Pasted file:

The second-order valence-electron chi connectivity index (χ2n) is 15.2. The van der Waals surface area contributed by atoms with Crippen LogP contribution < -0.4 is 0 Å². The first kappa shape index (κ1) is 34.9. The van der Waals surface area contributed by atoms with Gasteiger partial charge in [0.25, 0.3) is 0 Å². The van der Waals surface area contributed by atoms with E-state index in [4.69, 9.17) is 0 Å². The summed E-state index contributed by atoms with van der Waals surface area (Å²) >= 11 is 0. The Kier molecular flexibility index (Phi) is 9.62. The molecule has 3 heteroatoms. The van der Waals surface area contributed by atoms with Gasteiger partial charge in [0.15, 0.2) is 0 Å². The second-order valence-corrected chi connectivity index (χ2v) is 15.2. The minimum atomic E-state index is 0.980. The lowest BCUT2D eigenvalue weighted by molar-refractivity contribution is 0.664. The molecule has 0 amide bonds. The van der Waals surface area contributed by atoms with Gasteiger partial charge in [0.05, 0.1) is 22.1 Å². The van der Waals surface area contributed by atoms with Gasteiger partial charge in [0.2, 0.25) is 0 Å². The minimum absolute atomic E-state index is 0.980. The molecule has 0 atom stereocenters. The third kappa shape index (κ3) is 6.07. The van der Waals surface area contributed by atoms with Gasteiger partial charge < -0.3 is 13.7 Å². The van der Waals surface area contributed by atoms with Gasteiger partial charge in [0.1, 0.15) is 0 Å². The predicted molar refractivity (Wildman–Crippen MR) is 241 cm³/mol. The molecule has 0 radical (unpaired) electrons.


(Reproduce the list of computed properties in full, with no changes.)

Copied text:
The second-order valence-electron chi connectivity index (χ2n) is 15.2. The van der Waals surface area contributed by atoms with Crippen LogP contribution < -0.4 is 0 Å². The first kappa shape index (κ1) is 34.9. The van der Waals surface area contributed by atoms with Gasteiger partial charge in [0.25, 0.3) is 0 Å². The van der Waals surface area contributed by atoms with E-state index in [4.69, 9.17) is 0 Å². The summed E-state index contributed by atoms with van der Waals surface area (Å²) >= 11 is 0. The Kier molecular flexibility index (Phi) is 9.62. The molecule has 3 heteroatoms. The van der Waals surface area contributed by atoms with Gasteiger partial charge in [0.15, 0.2) is 0 Å². The second-order valence-corrected chi connectivity index (χ2v) is 15.2. The minimum atomic E-state index is 0.980. The lowest BCUT2D eigenvalue weighted by molar-refractivity contribution is 0.664. The molecule has 0 amide bonds. The van der Waals surface area contributed by atoms with Gasteiger partial charge in [0.05, 0.1) is 22.1 Å². The van der Waals surface area contributed by atoms with Gasteiger partial charge in [0.2, 0.25) is 0 Å². The minimum absolute atomic E-state index is 0.980. The molecule has 0 atom stereocenters. The third kappa shape index (κ3) is 6.07. The van der Waals surface area contributed by atoms with Gasteiger partial charge < -0.3 is 13.7 Å². The van der Waals surface area contributed by atoms with Gasteiger partial charge in [0.1, 0.15) is 0 Å². The predicted molar refractivity (Wildman–Crippen MR) is 241 cm³/mol. The molecule has 0 radical (unpaired) electrons.